© Twentieth Century Fox of Germany GmbH 

Willkommen in Cedar Rapids (Cedar Rapids)
U.S.A. 2011

Opening 7 Jul 2011

Directed by: Miguel Arteta
Writing credits: Phil Johnston
Principal actors: Ed Helms, John C. Reilly, Anne Heche, Isiah Whitlock Jr., Stephen Root

Cedar Rapids is in the U.S. state of Iowa, not far from my own home town in Missouri. As long as I can remember, Cedar Rapids has been the butt of jokes about nerdy backwardness. Director Miguel Arteta carries this idea to extremes in the assumption that we will find it amusing for 87 minutes. Tim Lippe (Ed Helms) is an insurance salesman in teeny Brown Valley, Wisconsin. His boss sends him to an insurance convention in the big city of Cedar Rapids (real-life population is about 127,000). Ed expects the worst, especially after he learns that he will share a room with African-American Ronald (Isiah Witlock, Jr) and notorious competitor Dean (John C. Reilly). Considering that Tim has been having an on-going affair with his former seventh-grade teacher, he isn’t completely innocent. It doesn’t take much persuasion for him to plunge wholeheartedly into sex, drink, and drugs, as well as hotel living, credit cards, and flying. After all, they “are all just trying to sell something.” He survives all repercussions and hassles, including having to sing “O Holy Night” before an audience, which he actually does very well.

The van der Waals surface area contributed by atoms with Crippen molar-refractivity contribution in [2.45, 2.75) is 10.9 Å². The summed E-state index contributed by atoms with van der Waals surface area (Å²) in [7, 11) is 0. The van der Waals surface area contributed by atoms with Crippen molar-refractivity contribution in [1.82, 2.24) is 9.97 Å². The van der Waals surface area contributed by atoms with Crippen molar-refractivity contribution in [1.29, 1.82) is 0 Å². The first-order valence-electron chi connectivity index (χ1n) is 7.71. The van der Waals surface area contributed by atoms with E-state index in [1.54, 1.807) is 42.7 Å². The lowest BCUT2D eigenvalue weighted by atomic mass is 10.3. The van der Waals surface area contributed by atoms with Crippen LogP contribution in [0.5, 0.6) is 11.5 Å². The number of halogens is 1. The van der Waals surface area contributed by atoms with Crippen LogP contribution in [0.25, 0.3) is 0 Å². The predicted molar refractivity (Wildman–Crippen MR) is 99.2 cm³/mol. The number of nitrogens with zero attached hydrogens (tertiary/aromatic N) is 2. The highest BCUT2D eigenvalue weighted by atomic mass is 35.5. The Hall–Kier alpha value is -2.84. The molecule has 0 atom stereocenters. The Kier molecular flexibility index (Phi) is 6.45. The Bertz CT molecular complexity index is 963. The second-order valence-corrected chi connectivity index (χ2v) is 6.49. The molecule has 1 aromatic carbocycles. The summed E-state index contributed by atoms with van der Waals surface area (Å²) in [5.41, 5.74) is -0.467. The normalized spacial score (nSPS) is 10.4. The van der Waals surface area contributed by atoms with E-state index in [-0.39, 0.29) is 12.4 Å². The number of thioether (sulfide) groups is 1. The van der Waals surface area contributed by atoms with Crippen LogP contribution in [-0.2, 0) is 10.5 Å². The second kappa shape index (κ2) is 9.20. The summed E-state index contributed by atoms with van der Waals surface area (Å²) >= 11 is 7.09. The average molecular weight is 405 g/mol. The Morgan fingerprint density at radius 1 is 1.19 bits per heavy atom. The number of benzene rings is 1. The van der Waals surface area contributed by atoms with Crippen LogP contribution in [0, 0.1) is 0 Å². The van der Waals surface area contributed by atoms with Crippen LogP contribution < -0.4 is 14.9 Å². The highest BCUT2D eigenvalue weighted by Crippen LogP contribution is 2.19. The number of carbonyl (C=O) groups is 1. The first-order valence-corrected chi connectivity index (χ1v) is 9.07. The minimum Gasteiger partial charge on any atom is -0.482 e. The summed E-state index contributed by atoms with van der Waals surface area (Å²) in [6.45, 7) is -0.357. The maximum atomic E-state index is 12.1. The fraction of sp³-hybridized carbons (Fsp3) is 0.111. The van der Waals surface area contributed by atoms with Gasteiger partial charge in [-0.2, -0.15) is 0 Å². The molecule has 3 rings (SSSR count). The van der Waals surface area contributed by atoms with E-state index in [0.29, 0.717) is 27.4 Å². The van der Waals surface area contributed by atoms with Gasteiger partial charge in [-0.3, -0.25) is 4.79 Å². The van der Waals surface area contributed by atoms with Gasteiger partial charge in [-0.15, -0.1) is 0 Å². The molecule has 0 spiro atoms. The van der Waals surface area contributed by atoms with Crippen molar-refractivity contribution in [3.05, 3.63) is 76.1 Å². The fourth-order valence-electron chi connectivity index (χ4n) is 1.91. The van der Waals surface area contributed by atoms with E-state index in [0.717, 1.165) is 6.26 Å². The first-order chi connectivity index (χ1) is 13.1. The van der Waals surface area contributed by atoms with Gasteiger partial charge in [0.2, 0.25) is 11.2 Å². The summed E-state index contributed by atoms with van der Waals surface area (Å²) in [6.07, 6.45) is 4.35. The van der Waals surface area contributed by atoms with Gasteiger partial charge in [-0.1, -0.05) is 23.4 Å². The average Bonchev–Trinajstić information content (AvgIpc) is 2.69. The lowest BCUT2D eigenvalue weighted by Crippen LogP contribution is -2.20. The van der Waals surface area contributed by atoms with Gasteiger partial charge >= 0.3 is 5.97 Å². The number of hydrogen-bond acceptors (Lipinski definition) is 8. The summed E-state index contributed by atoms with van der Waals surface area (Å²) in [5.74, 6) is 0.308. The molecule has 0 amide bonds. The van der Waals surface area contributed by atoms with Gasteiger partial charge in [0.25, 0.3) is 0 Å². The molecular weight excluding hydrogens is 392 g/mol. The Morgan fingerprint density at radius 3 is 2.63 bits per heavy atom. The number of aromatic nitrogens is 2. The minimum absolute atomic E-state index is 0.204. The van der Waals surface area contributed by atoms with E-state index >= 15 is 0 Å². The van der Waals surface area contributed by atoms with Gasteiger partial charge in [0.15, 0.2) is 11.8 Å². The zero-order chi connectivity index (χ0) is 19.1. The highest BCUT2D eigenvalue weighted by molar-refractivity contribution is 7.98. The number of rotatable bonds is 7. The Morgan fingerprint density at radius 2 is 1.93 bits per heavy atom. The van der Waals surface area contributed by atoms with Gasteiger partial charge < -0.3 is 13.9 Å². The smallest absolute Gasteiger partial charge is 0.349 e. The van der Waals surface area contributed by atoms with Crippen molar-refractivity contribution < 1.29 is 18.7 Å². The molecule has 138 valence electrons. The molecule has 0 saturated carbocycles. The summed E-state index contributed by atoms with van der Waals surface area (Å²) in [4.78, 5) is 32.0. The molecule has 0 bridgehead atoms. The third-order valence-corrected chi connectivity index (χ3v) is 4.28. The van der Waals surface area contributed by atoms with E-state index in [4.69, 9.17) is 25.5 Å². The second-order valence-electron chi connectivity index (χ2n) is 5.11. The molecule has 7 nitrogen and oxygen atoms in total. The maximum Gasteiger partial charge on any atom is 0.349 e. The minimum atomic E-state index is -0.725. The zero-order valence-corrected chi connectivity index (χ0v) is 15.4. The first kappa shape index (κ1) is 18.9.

Sigourney Weaver is always a special treat, no matter how small her role, and here she is, once again, excellent as the school teacher. Ann Arbor, Michigan, was the actual film site, although some shots were made in Cedar Rapids. The theme is similar to the film Arthur; both are about naïve young men who grow up quickly to become better people. Often the best shots are during the end-of-film credits (e.g., Hangover 2, which showed, in retrospect, events which had occurred during the drunken blackout). In Cedar Rapids, the shots during the credits show how creative and successful Phil actually becomes, after applying his experiences to improve his work back home. (Becky Tan)

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